Census Bureau: 130.6 Million Housing Units in the US; 18.9 Million are Vacant
The Census Bureau today released the Report on Residential Vacancies and Homeownership. This data covered fourth quarter 2009.
From the release…
- National vacancy rates in the fourth quarter 2009 were 10.7 percent for rental housing and 2.7 percent for homeowner housing.
- The rental vacancy rate was higher than the fourth quarter 2008 rate (10.1 percent) and not statistically different from the rate last quarter (11.1 percent).
- For homeowner vacancies, the current rate was not statistically different from the fourth quarter 2008 rate (2.9 percent) or from the rate last quarter (2.6 percent).
- The homeownership rate at 67.2 percent for the current quarter was not statistically different from the fourth quarter 2008 rate (67.5 percent), but it was lower than last quarter’s rate (67.6 percent).
Housing Unit. A housing unit is a house, an apartment, a group of rooms, or a single room occupied or intended for occupancy as separate living quarters. For vacant units, the criteria of separateness and direct access are applied to the intended occupants whenever possible.
The householder refers to the person (or one of the persons) in whose name the housing unit is owned or rented or, if there is no such person, any adult member, excluding roomers, boarders, or paid employees.
Vacant Housing Units. A housing unit is vacant if no one is living in it at the time of the interview, unless its occupants are only temporarily absent. No mention of how a homeowner waiting on an eviction is applied to this data.
At the end of the fourth quarter of 2009, there werern130.58 million housing units in the US. Compare that to the end of 2008 when there were 129.45 million. This is a one year increase of 1.14 million (+0.88%) total housing units.
Of total inventory, 85.5 percent or 111.71 million housing units werernoccupied.
75.04 million, or 57.5 percent, were owner occupied and 36.67 million, or 28.1 percent, were rented.
18.88 million of 130.58 million housing units were vacant (makernsure you read the definition above). This is 14.5% of total housingrnunits.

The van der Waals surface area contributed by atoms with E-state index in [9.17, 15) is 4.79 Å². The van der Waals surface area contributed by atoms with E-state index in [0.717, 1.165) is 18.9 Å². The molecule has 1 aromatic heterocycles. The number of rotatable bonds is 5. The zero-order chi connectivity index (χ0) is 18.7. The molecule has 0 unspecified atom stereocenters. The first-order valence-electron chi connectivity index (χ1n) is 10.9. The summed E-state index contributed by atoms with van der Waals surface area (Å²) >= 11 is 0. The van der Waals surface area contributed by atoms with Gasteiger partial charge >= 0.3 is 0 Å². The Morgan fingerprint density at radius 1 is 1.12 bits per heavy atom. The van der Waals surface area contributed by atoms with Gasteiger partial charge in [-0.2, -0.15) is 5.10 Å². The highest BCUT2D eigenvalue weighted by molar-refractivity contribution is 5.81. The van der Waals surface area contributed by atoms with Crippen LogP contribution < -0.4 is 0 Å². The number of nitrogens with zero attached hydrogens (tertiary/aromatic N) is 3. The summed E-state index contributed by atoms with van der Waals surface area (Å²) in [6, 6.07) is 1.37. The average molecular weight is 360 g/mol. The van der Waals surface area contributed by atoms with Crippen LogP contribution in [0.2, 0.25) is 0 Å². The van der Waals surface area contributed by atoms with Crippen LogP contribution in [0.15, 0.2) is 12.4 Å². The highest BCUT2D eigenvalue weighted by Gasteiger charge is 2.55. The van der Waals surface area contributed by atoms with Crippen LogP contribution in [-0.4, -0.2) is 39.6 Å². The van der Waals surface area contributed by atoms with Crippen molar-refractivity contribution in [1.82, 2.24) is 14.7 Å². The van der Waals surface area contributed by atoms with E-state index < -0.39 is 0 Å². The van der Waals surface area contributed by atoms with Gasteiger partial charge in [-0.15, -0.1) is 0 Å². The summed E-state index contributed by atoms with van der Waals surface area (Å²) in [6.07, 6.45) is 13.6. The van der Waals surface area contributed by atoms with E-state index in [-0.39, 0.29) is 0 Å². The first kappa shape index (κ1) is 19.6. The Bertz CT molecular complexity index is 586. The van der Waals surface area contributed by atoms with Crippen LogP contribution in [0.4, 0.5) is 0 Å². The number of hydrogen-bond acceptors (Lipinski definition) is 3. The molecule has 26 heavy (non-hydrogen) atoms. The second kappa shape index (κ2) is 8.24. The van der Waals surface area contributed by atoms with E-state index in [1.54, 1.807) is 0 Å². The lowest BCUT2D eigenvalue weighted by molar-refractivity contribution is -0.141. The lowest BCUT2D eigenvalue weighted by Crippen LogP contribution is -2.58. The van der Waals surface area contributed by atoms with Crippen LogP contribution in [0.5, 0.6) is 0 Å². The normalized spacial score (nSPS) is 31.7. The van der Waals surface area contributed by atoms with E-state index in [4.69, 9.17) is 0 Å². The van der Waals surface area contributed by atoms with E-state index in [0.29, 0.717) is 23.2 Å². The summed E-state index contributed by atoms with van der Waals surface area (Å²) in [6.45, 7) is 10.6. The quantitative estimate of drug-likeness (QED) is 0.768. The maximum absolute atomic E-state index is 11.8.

Of vacant homes:
- 14.25 million were for rent
- 2.09 million were for sale only
- 7.69 million were “other”
Many foreclosures will be in the “other” category, because they are neither for sale or for rent – they are still in the foreclosure process and tied up in legal proceedings, or being held off the market until the legal owner of the property decides what to do. In addition, it is possible the unit could be undergoing repair for future use. Also included in the “vacant other” category are units “for occasional use” and units “temporarily occupied by persons with usual residence elsewhere”, both of which may contain foreclosures. Foreclosures could also be included in the seasonal category, depending on the specific situation.
The South had the highest vacancy rates. The rental vacancy inrnthat region was 13.7 percent compared to 13.1 percent in 2008. The rate in thernNortheast was the lowest at 7.2 percent but this was an increase over the 6.3rnpercent reported a year earlier. The homeowner vacancy was also highest in thernSouth at 2.9 percent but this was down slightly from 3.1 percent in 2008. ThernNortheast had the lowest in this category as well; 1.9 percent compared to 2.2rnpercent a year earlier.
Ownership is highest among those 65 years of age and over; 80.2rnpercent are homeowners. The percentage of homeownership declines with eachrnyounger age category. Ownership among people under 35 is only 40.4 percent. Asrnmight be expected it was also highest among those households with the highestrnincomes. Where family income was greaterrnthan or equal to the median family income the ownership rate was 81.8rnpercent. This was lower than the 82.9rnpercent in this category in 2008.
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